David Livingstone was a Scottish physician who played a major role at the London Missionary Society, where he was a pioneer Christian missionary. He is also remembered for his work as a missionary in Africa. Widely considered one of the most famous British heroes of the late Victorian era, Livingstone was mentioned in the 100 Greatest Britons list in 2002.
Peter Capaldi is a Scottish filmmaker and actor. He is best known for playing Malcolm Tucker in the British comedy TV series The Thick of It. Also known for his charity work, Capaldi joined hands with other celebrities to help raise awareness about the ill-effects of the global refugee crisis. He is also a patron of the Aberlour Child Care Trust.
31 Alan Cumming
Alan Cumming is a Scottish-American actor, filmmaker, comedian, and singer. A Tony Award winner, Cumming has contributed immensely to the development of the Scottish Youth Theatre, of which he is a patron. An openly bisexual actor, Cumming's work as an LGBT rights activist has earned him several awards, including the Vito Russo Award and HRC's Humanitarian Award.
33 Dan Crenshaw
Scottish inventor, electrical engineer, and innovator, John Logie Baird, is best known for demonstrating a working TV system in 1926. He then went on to invent the first viable purely electronic color TV picture tube and founded the Baird Television Development Company. He was inducted into the Scottish Engineering Hall of Fame in 2015.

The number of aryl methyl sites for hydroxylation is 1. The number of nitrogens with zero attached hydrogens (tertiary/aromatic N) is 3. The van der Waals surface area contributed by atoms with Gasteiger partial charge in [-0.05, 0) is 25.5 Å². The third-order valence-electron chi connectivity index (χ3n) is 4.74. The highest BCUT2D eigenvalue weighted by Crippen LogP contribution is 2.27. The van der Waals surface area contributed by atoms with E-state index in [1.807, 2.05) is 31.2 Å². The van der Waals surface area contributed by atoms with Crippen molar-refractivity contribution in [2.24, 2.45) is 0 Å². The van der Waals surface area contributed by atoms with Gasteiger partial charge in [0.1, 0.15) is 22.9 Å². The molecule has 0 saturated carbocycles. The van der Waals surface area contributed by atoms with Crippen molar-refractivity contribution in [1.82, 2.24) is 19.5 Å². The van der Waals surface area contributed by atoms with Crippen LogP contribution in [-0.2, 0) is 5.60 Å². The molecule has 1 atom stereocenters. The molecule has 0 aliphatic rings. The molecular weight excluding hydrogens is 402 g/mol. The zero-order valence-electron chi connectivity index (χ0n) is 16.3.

Sir James Matthew Barrie was a Scottish playwright and novelist. He is credited and remembered for creating the famous fictional character, Peter Pan. In the 1922 New Year Honours, Barrie was made a member of the Order of Merit. Before his death, he gifted the Great Ormond Street Hospital for Children with the rights of his Peter Pan works.
38 John Knox
John Knox was a Scottish minister, writer, and theologian. Knox, who played a major role in the Scottish Reformation, is also credited with founding the Presbyterian Church of Scotland. Considered a major contributor to the field of theology, John Knox's statue stands tall at New College in the University of Edinburgh, UK.